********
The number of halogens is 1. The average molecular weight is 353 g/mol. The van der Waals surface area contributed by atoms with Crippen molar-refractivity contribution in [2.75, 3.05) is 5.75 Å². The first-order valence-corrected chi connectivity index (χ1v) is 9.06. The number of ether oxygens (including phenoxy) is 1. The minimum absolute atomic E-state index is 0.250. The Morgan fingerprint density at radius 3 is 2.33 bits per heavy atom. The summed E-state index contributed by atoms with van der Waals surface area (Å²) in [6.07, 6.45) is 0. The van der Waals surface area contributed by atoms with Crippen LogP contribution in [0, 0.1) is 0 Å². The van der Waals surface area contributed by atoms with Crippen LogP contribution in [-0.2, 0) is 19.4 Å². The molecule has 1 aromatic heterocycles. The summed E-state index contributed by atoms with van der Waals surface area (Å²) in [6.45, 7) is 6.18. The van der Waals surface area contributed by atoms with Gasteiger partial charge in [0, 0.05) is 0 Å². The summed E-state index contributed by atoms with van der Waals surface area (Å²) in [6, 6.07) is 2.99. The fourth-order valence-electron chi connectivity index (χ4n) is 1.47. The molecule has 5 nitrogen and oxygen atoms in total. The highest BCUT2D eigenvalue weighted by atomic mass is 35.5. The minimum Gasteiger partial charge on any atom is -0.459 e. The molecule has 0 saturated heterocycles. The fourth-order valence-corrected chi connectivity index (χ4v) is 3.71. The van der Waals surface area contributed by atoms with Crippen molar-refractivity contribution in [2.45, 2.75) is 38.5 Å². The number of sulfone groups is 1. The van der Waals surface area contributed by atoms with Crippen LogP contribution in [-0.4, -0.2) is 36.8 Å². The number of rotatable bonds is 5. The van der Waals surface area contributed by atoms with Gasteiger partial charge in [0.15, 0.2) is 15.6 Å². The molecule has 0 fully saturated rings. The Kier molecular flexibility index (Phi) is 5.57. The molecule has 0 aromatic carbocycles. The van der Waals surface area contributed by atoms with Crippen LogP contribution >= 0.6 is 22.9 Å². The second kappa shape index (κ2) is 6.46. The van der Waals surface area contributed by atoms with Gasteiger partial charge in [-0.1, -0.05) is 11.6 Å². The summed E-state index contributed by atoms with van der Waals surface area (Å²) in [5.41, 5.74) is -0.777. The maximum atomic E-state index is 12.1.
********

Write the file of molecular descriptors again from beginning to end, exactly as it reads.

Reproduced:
The number of halogens is 1. The average molecular weight is 353 g/mol. The van der Waals surface area contributed by atoms with Crippen molar-refractivity contribution in [2.75, 3.05) is 5.75 Å². The first-order valence-corrected chi connectivity index (χ1v) is 9.06. The number of ether oxygens (including phenoxy) is 1. The minimum absolute atomic E-state index is 0.250. The Morgan fingerprint density at radius 3 is 2.33 bits per heavy atom. The summed E-state index contributed by atoms with van der Waals surface area (Å²) in [6.07, 6.45) is 0. The van der Waals surface area contributed by atoms with Crippen LogP contribution in [0, 0.1) is 0 Å². The van der Waals surface area contributed by atoms with Crippen LogP contribution in [-0.2, 0) is 19.4 Å². The molecule has 1 aromatic heterocycles. The summed E-state index contributed by atoms with van der Waals surface area (Å²) in [6.45, 7) is 6.18. The van der Waals surface area contributed by atoms with Gasteiger partial charge in [0, 0.05) is 0 Å². The summed E-state index contributed by atoms with van der Waals surface area (Å²) in [6, 6.07) is 2.99. The fourth-order valence-electron chi connectivity index (χ4n) is 1.47. The molecule has 5 nitrogen and oxygen atoms in total. The highest BCUT2D eigenvalue weighted by atomic mass is 35.5. The minimum Gasteiger partial charge on any atom is -0.459 e. The molecule has 0 saturated heterocycles. The fourth-order valence-corrected chi connectivity index (χ4v) is 3.71. The van der Waals surface area contributed by atoms with Crippen molar-refractivity contribution in [2.45, 2.75) is 38.5 Å². The number of sulfone groups is 1. The van der Waals surface area contributed by atoms with Crippen LogP contribution in [-0.4, -0.2) is 36.8 Å². The number of rotatable bonds is 5. The van der Waals surface area contributed by atoms with Gasteiger partial charge in [0.15, 0.2) is 15.6 Å². The molecule has 0 fully saturated rings. The Kier molecular flexibility index (Phi) is 5.57. The molecule has 0 aromatic carbocycles. The van der Waals surface area contributed by atoms with Crippen LogP contribution >= 0.6 is 22.9 Å². The second kappa shape index (κ2) is 6.46. The van der Waals surface area contributed by atoms with Gasteiger partial charge in [-0.1, -0.05) is 11.6 Å². The summed E-state index contributed by atoms with van der Waals surface area (Å²) in [5.41, 5.74) is -0.777. The maximum atomic E-state index is 12.1.